- Racing Demon: A multiplayer patience. This is a speed game and works best with four or more players. Each player has a deck of cards, counting out 13 for a ‘demon’ and putting 4 face up in a line next to it. On ‘Go’ each player cycles through her deck, looking for aces to go in the middle or cards that can go on top of these foundations. Cards from the line of 4 go onto foundations as soon as possible to get cards out of the demon. The first player to get rid of her demon wins.
- Black Mariah: A variation on Hearts. In this trick-taking game your aim is to get 0 points. Every heart you win gives you a point. In addition, the Ace, King and Queen of Spades score highly. Avoid the Queen of Spades if you can – she is the Black Mariah and will score 13 points! Keep playing until someone busts on 100.
Card games for 10+ year olds
These games involve more difficult concepts, require players to be able to predict others’ actions or revolve around strange win conditions.
- Gooseberry Fool: An eccentric trick-taking game for exactly 3 players. This is a race to the middle. Instead of the highest card winning, it is the middle card that wins each trick. You get more points for the tricks the player to your right has got, than the ones in front of you. But you actually want to maintain a middling score to win the game!
- Cribbage: A mathematical challenge for 2 players. Each player takes a set of 6 cards and chooses 4 of these to play. When cards are revealed, each hand is analysed and bonus points are scored for pairs, runs and flushes. Keep track of your scores using pegs on a cribbage board or use a virtual one
- Solo Whist: A great introduction to contracts. Players take it in turns to bid their contract. There are set contracts – Prop and Cop, Solo, Misere and Abundance. Each involves taking a different number of tricks with slightly different restrictions. The highest contract bid is then played out. Win points for successfully completing your contract or give them away if you fail.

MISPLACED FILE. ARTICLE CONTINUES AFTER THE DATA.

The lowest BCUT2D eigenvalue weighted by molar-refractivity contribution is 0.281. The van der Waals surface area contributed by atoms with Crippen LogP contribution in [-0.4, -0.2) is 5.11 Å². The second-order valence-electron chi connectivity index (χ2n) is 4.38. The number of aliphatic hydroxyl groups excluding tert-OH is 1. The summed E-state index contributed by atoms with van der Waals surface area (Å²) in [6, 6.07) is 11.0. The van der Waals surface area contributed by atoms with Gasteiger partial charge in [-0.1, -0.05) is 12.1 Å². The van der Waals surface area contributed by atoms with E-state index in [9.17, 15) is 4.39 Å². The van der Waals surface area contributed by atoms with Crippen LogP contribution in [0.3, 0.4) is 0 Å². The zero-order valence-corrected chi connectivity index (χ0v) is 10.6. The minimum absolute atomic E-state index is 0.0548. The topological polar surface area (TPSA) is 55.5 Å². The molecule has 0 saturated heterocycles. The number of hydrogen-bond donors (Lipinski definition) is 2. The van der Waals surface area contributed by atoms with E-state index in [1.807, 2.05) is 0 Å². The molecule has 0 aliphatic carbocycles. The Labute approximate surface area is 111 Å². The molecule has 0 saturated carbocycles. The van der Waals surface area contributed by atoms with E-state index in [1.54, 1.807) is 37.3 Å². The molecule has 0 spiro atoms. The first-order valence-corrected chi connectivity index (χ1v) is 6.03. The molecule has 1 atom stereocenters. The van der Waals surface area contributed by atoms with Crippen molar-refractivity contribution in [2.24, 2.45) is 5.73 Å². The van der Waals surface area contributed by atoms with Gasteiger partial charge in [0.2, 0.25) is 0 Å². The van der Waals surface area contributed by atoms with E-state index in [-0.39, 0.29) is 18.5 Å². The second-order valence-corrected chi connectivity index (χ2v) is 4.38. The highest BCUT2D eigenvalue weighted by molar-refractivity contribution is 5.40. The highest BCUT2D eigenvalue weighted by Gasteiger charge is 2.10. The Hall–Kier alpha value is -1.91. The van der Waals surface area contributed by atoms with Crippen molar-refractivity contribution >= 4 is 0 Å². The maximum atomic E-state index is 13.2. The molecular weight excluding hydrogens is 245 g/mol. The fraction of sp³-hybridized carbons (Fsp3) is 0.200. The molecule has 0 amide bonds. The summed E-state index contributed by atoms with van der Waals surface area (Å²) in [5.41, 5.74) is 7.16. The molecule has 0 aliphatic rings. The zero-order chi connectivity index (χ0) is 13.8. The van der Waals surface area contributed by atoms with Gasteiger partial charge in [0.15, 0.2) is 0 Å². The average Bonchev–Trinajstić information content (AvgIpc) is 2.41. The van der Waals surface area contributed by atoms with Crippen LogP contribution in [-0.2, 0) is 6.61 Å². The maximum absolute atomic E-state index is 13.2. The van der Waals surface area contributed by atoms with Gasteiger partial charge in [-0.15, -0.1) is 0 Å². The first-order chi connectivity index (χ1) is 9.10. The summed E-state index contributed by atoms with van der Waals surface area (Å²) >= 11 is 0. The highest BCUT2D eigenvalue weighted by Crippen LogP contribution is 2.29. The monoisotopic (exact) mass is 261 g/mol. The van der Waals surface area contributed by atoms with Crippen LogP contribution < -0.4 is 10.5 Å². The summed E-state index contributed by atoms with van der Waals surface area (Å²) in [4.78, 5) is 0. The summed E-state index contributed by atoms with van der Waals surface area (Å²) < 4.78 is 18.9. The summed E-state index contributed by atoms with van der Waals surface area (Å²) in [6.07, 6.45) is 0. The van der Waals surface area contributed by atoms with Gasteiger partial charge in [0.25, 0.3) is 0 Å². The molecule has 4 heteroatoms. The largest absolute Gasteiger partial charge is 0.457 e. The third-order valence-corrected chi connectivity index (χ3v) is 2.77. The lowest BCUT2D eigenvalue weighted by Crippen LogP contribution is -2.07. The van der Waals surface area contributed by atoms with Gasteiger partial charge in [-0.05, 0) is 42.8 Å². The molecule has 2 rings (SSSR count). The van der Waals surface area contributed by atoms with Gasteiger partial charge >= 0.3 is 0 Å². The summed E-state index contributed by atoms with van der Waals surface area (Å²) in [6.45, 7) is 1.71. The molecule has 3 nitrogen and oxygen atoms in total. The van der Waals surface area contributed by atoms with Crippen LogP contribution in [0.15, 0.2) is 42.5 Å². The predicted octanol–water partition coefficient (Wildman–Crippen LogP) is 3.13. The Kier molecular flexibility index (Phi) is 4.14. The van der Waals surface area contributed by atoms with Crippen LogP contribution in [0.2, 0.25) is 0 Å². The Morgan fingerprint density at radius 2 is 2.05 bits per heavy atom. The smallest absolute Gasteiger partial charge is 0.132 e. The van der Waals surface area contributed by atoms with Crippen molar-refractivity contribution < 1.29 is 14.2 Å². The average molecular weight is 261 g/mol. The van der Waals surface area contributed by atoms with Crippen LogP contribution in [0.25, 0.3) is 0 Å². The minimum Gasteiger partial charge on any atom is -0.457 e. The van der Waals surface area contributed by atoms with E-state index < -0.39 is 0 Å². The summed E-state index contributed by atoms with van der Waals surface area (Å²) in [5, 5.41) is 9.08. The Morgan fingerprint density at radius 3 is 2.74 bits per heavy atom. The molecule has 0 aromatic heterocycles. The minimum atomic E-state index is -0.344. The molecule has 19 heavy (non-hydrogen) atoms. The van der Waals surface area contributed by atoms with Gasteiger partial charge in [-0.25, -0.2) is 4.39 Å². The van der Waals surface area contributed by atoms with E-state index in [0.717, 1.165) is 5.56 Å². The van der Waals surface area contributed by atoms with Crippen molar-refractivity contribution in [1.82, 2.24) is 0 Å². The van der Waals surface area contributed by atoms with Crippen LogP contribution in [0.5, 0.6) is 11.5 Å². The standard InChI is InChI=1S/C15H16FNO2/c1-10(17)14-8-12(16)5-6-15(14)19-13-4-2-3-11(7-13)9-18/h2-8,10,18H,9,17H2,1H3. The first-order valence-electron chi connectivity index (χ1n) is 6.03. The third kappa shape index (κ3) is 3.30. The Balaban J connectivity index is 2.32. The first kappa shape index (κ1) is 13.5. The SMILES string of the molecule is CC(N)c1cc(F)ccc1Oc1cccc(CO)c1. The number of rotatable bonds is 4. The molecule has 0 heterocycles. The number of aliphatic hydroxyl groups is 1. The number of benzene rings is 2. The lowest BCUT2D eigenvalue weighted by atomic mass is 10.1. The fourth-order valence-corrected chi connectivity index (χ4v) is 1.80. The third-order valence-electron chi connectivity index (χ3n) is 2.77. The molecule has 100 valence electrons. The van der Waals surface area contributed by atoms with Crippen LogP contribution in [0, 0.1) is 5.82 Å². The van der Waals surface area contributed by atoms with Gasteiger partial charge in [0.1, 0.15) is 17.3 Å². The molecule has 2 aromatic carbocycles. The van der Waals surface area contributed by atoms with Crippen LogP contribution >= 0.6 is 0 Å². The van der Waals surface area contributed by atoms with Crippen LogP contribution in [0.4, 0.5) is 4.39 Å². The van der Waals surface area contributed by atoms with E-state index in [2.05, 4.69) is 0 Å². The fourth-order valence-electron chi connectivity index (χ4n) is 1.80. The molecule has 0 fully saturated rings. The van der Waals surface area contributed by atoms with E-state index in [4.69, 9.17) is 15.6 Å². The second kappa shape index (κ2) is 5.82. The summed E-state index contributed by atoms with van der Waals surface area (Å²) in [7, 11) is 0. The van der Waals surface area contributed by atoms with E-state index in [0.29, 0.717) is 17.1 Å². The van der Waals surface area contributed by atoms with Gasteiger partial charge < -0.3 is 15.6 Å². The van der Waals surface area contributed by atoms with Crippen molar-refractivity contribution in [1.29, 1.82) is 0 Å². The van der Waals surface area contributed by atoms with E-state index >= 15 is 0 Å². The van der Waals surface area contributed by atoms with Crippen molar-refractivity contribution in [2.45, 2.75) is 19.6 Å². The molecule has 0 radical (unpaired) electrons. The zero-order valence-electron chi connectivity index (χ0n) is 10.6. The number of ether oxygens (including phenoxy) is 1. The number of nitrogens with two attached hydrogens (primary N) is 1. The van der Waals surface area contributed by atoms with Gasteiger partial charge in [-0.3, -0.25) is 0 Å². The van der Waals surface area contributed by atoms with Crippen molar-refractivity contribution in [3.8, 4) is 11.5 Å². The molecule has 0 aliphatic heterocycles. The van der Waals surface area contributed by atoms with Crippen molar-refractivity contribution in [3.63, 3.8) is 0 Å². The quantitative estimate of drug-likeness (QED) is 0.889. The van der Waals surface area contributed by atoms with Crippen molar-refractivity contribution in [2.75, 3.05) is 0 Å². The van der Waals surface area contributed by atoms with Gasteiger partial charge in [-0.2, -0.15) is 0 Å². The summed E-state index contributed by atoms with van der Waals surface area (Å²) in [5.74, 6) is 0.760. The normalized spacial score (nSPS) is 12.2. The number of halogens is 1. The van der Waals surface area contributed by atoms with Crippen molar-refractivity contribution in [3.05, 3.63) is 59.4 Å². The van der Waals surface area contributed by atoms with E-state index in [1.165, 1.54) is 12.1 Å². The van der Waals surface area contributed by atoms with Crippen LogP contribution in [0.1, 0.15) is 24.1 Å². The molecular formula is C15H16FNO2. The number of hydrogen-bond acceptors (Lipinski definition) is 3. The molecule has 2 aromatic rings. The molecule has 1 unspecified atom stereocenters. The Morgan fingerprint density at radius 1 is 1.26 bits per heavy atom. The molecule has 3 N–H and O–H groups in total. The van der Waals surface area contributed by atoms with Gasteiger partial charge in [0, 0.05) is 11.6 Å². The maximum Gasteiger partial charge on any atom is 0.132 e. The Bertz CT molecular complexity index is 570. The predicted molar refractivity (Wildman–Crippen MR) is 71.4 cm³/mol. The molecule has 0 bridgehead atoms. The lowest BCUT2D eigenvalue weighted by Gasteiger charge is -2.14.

- Nomination Whist: A twist on whist. Each round, players are dealt an increasing number of cards. Before playing out the cards, each player must say how many tricks they think they will win. The twist is that the total number of tricks bid can not equal the actual number of tricks in the round. So someone will always fail to achieve their nominated bid. Win points for tricks but more for achieving your nominated bid.
- Spaces: A great game for a big table. Lay all 52 cards out in four rows of thirteen cards. Remove all the aces. Now fill the spaces left by the aces by moving cards that naturally follow on from the card to the left of the space. A five of clubs follows a four of clubs, for example. Spaces at the start of each row can be filled with any 2. Move the cards in the right order to avoid spaces after Kings, where possible. You get three turns to put all the cards in order.
- Accordion: Also known as ‘Next door and over two’. Shuffle the deck and place it in your hand. Reveal one card at a time, placing it on the table to the right of other cards. At any point, if a played card is the same suit or same number to the card that is next to it (next door) or the card that is two cards away (over two), then that card is placed on the one it matches to the left. Play all the cards and try to get down to as few piles as possible (the ideal is 1).
- One handed solitaire: A card game that doesn’t need a table. Shuffle a pack and place it on your lap. Take the top 4 cards in hand. If the 1st and 4th cards match suit, remove the 2nd and 3rd cards to a discard pile. If the 1st and 4th cards match suit, remove all four cards. If the 1st and 4th cards don’t match, then pick up another card and add it as number 5. Now you look at cards 2 and 5. Do they match? Repeat until you’ve finished the pack. The aim is to be left with no cards in hand.
- Baker’s Dozen: An open builder. Place cards face up in 13 columns of 4. Kings that aren’t at the top of a column are moved to the top of the same column. Cards at the bottom of columns can be moved onto other columns or onto the foundations. Aim to free up the aces first then get all the cards out before you get stuck!
Ellie Dix is a Board Game Designer specialising in family games, Owner of The Dark Imp and Author of The Board Game Family: Reclaim your children from the screen.